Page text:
New York — From early in the process, I clearly understood the historical value and importance behind the name of the restaurant I’m preparing to open in Harlem.
Red Rooster is a legend and its very mention brings a glimmer of nostalgia in the eyes of those who visited the lounge in its heyday.
It was that exact look of nostalgia I felt was integral to the restaurant’s decor. Through small and large elements, we were able to create a chic yet warm meeting place for Harlem, both old and new.
Our pride and joy, the centerpiece of the restaurant, is our bar. It’s the first thing you see when you walk into the space.
Harlem is the hub of counter culture…and I mean that in the most literal sense.
When I first moved to Harlem, one of my favorite spots was the now-shuttered M & G Diner, on the corner of 125th and St. Nicholas. I would plop down at the counter to enjoy some breakfast and find out all the local news from my stool neighbors.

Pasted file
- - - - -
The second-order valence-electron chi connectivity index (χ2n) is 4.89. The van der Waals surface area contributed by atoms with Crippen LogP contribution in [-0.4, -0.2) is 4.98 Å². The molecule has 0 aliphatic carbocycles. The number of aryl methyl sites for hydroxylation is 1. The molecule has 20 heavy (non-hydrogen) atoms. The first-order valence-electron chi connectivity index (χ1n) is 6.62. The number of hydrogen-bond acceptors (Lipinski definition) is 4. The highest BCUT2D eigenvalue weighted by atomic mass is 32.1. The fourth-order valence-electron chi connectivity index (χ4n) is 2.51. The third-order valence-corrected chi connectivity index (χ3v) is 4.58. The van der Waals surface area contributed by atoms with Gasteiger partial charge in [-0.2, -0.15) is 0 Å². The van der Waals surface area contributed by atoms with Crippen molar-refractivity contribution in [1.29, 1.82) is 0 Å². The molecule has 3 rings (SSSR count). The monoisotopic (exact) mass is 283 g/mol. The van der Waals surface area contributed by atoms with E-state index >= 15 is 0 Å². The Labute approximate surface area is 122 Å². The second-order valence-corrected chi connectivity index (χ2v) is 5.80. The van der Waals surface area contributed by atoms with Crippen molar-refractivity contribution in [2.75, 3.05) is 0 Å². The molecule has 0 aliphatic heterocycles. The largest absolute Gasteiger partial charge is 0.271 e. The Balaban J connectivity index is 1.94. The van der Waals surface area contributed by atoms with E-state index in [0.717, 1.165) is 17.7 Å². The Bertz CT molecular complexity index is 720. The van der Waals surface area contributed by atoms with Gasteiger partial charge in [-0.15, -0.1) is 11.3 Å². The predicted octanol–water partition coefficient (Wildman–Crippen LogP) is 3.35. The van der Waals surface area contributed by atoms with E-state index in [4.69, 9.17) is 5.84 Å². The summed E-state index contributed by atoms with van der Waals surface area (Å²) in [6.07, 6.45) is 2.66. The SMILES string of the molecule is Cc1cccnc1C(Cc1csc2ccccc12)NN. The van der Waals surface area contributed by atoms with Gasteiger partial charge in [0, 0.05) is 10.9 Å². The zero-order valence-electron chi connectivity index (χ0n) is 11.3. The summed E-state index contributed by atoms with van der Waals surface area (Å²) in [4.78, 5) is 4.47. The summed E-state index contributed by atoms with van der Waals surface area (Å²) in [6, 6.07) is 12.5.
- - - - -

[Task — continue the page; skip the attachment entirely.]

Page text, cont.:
I wanted this feel of community at the new Red Rooster, where you can sit down and actually meet your neighbors, regardless of where you’re from. That particular space is all about connecting. I want folks to feel encouraged to pull up a stool at the bar and enjoy a meal.
The bar seamlessly moves from day to night, with it’s honey dipper-style carvings and curves, and becomes a sexy spot to meet up for drinks and share bites. Versatility has always been key.
The bar is not at all the solo diner’s “no-man’s land” you might often find at some restaurants.
I also wanted to introduce “little bits of memory” to the space, things that brought me back to a comfortable place and hope would create the same reaction for all who saw them.
I rummaged through thrift shops allover Harlem, picking up old books, house wares, records, games and everything else that triggered a memory of sorts.
Ironically enough, I found that all of the most beautiful vintage pieces were the personal property of the storeowners and “NOT FOR SALE!”
The shelves are stocked with all sorts of odds and ends acquired on these trips.
My goal was not to create a time capsule, but rather to introduce an essence that harked back to something that felt as warm as grandma’s house but meshed with new elements so gracefully, that it created a comfortable vibrancy.
For more on me, Red Rooster and recipes, please visit marcussamuelsson.com or follow me on Twitter, @marcuscooks.